PARIS CLIMATE AGREEMENT
In December 2015, industrial global powers united in an effort to slow down the acceleration of the threats resulting in climate change. During the landmark summit 195 nations signed the declaration - only Syria and Nicaragua opted out. Central to the agreement is the determined effort pledged by global powers to apply stringent rules that will conserve earth's natural resources, and curb the level of pollution ejected into the atmosphere. Some of the important goals outlined include keeping temperature below 2 °C (3.6 °F) above pre-industrial levels by 2100, while pursuing efforts to limit temperature increase even further by 1.5 °C. This is to be achieved by controlling industrial and human activity which leads to the emission of harmful gases into the atmosphere. And to make sure that the signatories comply with the agreement, a review of each country's pollution level is conducted every five years. Fast forward to 2017, almost 147 countries out of the pack of 195 have already ratified the agreement. This list include the world's biggest polluters: China, India, the United States, and the European Union. The Paris Agreement was signed by the Obama Administration on behalf of the US.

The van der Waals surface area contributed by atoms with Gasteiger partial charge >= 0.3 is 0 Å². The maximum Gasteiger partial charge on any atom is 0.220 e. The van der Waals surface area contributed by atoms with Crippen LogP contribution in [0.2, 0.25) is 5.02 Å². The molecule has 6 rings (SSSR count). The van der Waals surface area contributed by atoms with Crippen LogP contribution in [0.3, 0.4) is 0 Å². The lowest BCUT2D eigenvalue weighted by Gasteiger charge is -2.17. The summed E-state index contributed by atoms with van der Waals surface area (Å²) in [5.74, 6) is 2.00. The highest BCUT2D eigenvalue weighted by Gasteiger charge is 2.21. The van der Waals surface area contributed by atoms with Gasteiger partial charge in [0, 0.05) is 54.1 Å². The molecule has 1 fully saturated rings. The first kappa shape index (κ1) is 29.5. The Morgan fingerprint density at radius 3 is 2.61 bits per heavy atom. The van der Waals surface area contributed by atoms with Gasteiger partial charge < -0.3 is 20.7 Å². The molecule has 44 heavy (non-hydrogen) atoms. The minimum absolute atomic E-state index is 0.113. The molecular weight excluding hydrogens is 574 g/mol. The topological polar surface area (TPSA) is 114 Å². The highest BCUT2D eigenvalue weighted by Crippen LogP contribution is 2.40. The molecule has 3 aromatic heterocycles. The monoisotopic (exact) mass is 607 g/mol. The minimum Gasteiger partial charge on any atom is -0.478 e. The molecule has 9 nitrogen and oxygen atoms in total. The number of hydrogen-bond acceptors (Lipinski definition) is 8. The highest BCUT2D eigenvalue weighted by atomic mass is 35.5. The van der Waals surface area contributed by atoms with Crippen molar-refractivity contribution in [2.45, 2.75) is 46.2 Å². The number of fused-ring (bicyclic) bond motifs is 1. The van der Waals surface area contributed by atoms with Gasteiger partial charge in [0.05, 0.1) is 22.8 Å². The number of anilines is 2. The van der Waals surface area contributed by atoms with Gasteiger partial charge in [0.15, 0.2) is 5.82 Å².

At the time Barack Obama said: "This agreement sends a powerful signal, that the world is firmly committed to a low-carbon future, and that has the potential to unleash investment and innovation in clean energy at a scale we've never seen before."
However, the new American administration ripped up the agreement and pulled out of its commitments. Donald Trump called global warming a Chinese hoax. He also added that it is a global scam for a lot of people to make a lot of money. But as part of the deal, the US will have to remain in the accord for at least another three years, and wait another year after that before it can be officially relieved of its binding duties. However, taking into account that the US is the second biggest emitter of CO2, what does it mean to climate change that it has ripped up the Paris Climate Agreement? Trump's advisors argue that the agreement commit the US to an excessive amount of financial contributions to be paid into the Global Green Fund - an initiative that urges rich countries to finance clean energy projects in developing nations - with very little to show for. The counter argument, however, sees the cancellation of the agreement by the US as poor leadership for a country turning its back on the fight to build a more sustainable future, because it does not serve its long-term economic interests.